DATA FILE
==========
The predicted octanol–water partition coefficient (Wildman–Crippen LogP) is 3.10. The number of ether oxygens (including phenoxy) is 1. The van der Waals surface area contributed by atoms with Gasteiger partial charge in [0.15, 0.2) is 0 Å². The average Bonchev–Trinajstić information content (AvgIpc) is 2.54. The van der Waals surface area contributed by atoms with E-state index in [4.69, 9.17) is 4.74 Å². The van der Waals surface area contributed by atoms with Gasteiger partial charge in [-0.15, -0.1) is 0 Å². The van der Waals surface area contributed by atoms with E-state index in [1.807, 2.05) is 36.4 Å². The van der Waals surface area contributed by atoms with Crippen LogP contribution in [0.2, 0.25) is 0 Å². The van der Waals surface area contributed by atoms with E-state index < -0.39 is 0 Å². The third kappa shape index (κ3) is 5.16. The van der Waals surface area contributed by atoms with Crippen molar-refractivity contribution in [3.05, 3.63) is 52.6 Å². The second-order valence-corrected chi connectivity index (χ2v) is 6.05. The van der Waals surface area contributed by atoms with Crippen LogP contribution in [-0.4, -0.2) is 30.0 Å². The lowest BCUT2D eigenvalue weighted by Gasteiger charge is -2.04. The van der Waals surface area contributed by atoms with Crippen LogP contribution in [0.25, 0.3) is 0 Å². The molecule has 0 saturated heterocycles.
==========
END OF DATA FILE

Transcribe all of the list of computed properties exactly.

The predicted octanol–water partition coefficient (Wildman–Crippen LogP) is 3.10. The number of ether oxygens (including phenoxy) is 1. The van der Waals surface area contributed by atoms with Gasteiger partial charge in [0.15, 0.2) is 0 Å². The average Bonchev–Trinajstić information content (AvgIpc) is 2.54. The van der Waals surface area contributed by atoms with E-state index in [4.69, 9.17) is 4.74 Å². The van der Waals surface area contributed by atoms with Gasteiger partial charge in [-0.15, -0.1) is 0 Å². The van der Waals surface area contributed by atoms with E-state index in [1.807, 2.05) is 36.4 Å². The van der Waals surface area contributed by atoms with Crippen LogP contribution in [0.2, 0.25) is 0 Å². The van der Waals surface area contributed by atoms with E-state index < -0.39 is 0 Å². The third kappa shape index (κ3) is 5.16. The van der Waals surface area contributed by atoms with Crippen molar-refractivity contribution in [3.05, 3.63) is 52.6 Å². The second-order valence-corrected chi connectivity index (χ2v) is 6.05. The van der Waals surface area contributed by atoms with Crippen LogP contribution in [-0.4, -0.2) is 30.0 Å². The lowest BCUT2D eigenvalue weighted by Gasteiger charge is -2.04. The van der Waals surface area contributed by atoms with Crippen LogP contribution in [0.25, 0.3) is 0 Å². The molecule has 0 saturated heterocycles.